- The Finch Report (Expanding access to research publications: Report of the Working Group on Expanding Access to Published Research Findings) is also getting a lot of discussion. This is a British government-funded project which explores sustainable strategies that could effectively expand access to published scientific research. I admit I have only read the executive summary and various comments; I haven't read the full report. Much criticism has focused on its proposal that higher education (in the UK) find ways to fund author processing fees for open access publishing in traditional (hybrid) journals, that is to support "gold" instead of "green" open access. Here are two links:
--Openness costs, Nature editorial, Nature 486:439 (28 June 2012) doi:10.1038/486439a
--Finch Report: the question of costs, blog post by Steven Curry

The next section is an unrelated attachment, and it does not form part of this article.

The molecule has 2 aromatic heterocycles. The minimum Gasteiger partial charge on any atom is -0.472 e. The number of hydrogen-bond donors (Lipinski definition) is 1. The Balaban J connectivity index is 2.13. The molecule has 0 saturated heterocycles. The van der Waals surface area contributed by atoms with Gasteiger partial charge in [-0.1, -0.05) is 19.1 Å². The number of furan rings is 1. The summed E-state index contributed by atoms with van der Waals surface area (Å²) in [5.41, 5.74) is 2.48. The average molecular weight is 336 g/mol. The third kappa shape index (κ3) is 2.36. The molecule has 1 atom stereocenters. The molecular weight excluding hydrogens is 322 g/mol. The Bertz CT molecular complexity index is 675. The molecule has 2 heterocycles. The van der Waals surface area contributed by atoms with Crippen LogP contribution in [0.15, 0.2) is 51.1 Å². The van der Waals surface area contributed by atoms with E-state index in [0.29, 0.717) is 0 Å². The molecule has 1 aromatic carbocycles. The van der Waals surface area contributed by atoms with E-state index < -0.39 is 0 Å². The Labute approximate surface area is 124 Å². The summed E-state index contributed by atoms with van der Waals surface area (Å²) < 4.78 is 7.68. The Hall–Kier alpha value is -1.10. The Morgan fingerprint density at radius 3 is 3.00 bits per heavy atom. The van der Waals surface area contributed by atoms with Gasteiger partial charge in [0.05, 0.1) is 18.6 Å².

--Google "Finch Report" to access much more of the discussion.
I don't think we are near any consensus on this issue yet in the US or at WUSTL. At WU, the Libraries spend some collection dollars to offer a few subsidies for article processing fees, but we do not have a general fund for this purpose, such as some Compact for Open-Access Publishing Equity (COPE) institutions are developing. Most COPE institutions only fund authors who lack grant funding so that wouldn't generally help most biology dept. authors anyway. What do you think?
- Funders are starting to get tough, at least in the UK: Wellcome Trust will penalise scientists who don't embrace open access, from The Guardian
- Finally The inevitability of open access is a nice summary blog post this month from Stuart Shieber at Harvard University.